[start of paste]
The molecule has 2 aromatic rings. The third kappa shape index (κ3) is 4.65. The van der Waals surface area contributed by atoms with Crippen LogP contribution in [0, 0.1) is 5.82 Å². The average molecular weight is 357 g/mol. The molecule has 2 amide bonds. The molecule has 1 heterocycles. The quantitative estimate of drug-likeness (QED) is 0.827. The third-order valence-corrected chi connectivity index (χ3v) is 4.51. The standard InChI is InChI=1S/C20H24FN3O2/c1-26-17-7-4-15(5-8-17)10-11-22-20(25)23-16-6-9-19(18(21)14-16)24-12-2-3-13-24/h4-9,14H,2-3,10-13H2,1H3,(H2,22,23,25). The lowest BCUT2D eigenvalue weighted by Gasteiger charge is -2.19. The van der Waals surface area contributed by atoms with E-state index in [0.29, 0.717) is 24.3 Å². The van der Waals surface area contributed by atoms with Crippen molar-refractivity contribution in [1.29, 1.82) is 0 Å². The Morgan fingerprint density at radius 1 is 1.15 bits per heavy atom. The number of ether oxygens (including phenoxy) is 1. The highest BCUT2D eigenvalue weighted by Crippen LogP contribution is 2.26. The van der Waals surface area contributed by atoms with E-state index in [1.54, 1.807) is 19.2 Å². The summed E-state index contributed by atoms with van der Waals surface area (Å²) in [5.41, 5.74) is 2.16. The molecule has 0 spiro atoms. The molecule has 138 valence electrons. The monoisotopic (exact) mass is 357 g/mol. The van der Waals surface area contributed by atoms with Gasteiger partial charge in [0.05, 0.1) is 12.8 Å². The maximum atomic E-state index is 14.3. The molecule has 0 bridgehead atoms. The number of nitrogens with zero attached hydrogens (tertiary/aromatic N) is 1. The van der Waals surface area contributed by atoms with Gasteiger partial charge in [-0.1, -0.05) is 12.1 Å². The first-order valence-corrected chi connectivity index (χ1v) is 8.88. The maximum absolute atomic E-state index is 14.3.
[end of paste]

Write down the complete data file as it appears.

The molecule has 2 aromatic rings. The third kappa shape index (κ3) is 4.65. The van der Waals surface area contributed by atoms with Crippen LogP contribution in [0, 0.1) is 5.82 Å². The average molecular weight is 357 g/mol. The molecule has 2 amide bonds. The molecule has 1 heterocycles. The quantitative estimate of drug-likeness (QED) is 0.827. The third-order valence-corrected chi connectivity index (χ3v) is 4.51. The standard InChI is InChI=1S/C20H24FN3O2/c1-26-17-7-4-15(5-8-17)10-11-22-20(25)23-16-6-9-19(18(21)14-16)24-12-2-3-13-24/h4-9,14H,2-3,10-13H2,1H3,(H2,22,23,25). The lowest BCUT2D eigenvalue weighted by Gasteiger charge is -2.19. The van der Waals surface area contributed by atoms with E-state index in [0.29, 0.717) is 24.3 Å². The van der Waals surface area contributed by atoms with Crippen molar-refractivity contribution in [1.29, 1.82) is 0 Å². The Morgan fingerprint density at radius 1 is 1.15 bits per heavy atom. The number of ether oxygens (including phenoxy) is 1. The highest BCUT2D eigenvalue weighted by Crippen LogP contribution is 2.26. The van der Waals surface area contributed by atoms with E-state index in [1.54, 1.807) is 19.2 Å². The summed E-state index contributed by atoms with van der Waals surface area (Å²) in [5.41, 5.74) is 2.16. The molecule has 0 spiro atoms. The molecule has 138 valence electrons. The monoisotopic (exact) mass is 357 g/mol. The van der Waals surface area contributed by atoms with Gasteiger partial charge in [0.05, 0.1) is 12.8 Å². The maximum atomic E-state index is 14.3. The molecule has 0 bridgehead atoms. The number of nitrogens with zero attached hydrogens (tertiary/aromatic N) is 1. The van der Waals surface area contributed by atoms with Gasteiger partial charge in [-0.1, -0.05) is 12.1 Å². The first-order valence-corrected chi connectivity index (χ1v) is 8.88. The maximum absolute atomic E-state index is 14.3.